With their unique properties, graphene nanotubes push PVC plastisol performance higher, to fully satisfy market demand for 10 5 – 10 9 Ω/sq resistivity, to preserve a permanent and stable form even after harsh working conditions, to maintain abrasion resistance, and to demonstrate flexibility in the colouring of final products. This all is possible with just 0.25–2 wt.% of graphene nanotube concentrate, recently developed by OCSiAl.
New technology is able to eliminate the common friction points in the usage of conventional anti-static additives, such as carbon black or ammonium compounds. Application of carbon black usually affects PVC plastisol’s mechanical performance very negatively, and turns final products black, whereas ammonium compounds can become unstable over time and provide only humidity-dependent resistivity. On the top of that, processing itself is complex – carbon black influences the rheology of material and facilitates dust formation on the surface. Graphene nanotubes, which can solve all these challenges, bring vast improvements to the PVC plastisol industry.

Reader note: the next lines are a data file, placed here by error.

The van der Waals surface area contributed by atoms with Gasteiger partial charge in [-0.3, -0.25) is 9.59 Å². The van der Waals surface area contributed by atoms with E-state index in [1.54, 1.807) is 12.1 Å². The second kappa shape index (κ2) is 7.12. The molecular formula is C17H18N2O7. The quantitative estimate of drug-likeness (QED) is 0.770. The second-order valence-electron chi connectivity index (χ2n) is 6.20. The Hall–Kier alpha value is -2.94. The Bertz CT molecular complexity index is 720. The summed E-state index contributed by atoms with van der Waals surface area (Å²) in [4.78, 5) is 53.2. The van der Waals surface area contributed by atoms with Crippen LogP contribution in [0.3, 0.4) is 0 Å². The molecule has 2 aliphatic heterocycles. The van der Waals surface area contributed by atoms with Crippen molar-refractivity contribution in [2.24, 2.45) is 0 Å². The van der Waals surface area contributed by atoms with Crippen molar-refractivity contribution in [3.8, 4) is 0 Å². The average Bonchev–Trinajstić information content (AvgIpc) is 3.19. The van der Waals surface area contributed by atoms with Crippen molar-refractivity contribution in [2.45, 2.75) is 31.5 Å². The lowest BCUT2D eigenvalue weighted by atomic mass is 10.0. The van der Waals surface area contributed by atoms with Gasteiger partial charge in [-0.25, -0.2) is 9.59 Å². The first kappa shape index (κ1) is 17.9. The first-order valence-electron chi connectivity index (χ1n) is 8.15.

Nanotubes create new business opportunities for conductive PVC plastisol manufacturers. They enjoy an overwhelming welcome in the mining industry, where assurance of safety is vital. Here are a few examples of graphene nanotubes blazing their own trail in this market. 0.4–0.5 wt.% graphene nanotube concentrate in PVC plastisol-based flexible ventilation ducting and fiberglass mesh for mining applications enable manufacturers to obtain a resistivity of 10 7 Ω/sq with maintained mechanical performance. PVC plastisol-based anti-static textiles and treadmill belts mapping out graphene nanotubes extensive application in industry. Uniform, permanent, stable and humidity-independent electrical conductivity – all guaranteed by graphene nanotubes.
Graphene nanotubes may have started as a “wonder-material,” but they are quickly becoming a conventional, economically viable technology for many industries. These tiny tubes are being used in a multitude of materials with increasing frequency, including PVC plastisol, polyurethane, epoxy, polyester, and acrylic polymers.